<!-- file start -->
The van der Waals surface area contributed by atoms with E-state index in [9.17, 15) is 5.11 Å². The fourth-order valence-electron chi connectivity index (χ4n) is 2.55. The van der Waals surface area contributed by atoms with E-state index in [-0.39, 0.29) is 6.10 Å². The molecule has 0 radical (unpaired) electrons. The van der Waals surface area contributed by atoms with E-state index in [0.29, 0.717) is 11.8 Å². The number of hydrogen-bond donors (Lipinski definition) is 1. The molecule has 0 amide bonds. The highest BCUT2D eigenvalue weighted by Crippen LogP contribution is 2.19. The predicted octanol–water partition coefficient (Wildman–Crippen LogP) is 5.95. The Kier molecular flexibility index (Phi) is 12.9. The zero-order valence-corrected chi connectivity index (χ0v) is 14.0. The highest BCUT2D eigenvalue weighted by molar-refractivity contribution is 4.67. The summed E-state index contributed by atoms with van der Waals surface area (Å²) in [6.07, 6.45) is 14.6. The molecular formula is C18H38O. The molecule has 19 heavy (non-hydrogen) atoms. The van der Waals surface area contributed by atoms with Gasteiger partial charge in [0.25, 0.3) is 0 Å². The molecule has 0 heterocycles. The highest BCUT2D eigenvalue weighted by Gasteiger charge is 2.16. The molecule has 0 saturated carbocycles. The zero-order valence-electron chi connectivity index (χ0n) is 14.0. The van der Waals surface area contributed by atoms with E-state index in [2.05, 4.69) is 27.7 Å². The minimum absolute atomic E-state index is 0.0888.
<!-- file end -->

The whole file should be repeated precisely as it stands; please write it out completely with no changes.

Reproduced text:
The van der Waals surface area contributed by atoms with E-state index in [9.17, 15) is 5.11 Å². The fourth-order valence-electron chi connectivity index (χ4n) is 2.55. The van der Waals surface area contributed by atoms with E-state index in [-0.39, 0.29) is 6.10 Å². The molecule has 0 radical (unpaired) electrons. The van der Waals surface area contributed by atoms with E-state index in [0.29, 0.717) is 11.8 Å². The number of hydrogen-bond donors (Lipinski definition) is 1. The molecule has 0 amide bonds. The highest BCUT2D eigenvalue weighted by Crippen LogP contribution is 2.19. The predicted octanol–water partition coefficient (Wildman–Crippen LogP) is 5.95. The Kier molecular flexibility index (Phi) is 12.9. The zero-order valence-corrected chi connectivity index (χ0v) is 14.0. The highest BCUT2D eigenvalue weighted by molar-refractivity contribution is 4.67. The summed E-state index contributed by atoms with van der Waals surface area (Å²) in [6.07, 6.45) is 14.6. The molecular formula is C18H38O. The molecule has 19 heavy (non-hydrogen) atoms. The van der Waals surface area contributed by atoms with Gasteiger partial charge in [0.25, 0.3) is 0 Å². The molecule has 0 heterocycles. The highest BCUT2D eigenvalue weighted by Gasteiger charge is 2.16. The molecule has 0 saturated carbocycles. The zero-order valence-electron chi connectivity index (χ0n) is 14.0. The van der Waals surface area contributed by atoms with E-state index in [2.05, 4.69) is 27.7 Å². The minimum absolute atomic E-state index is 0.0888.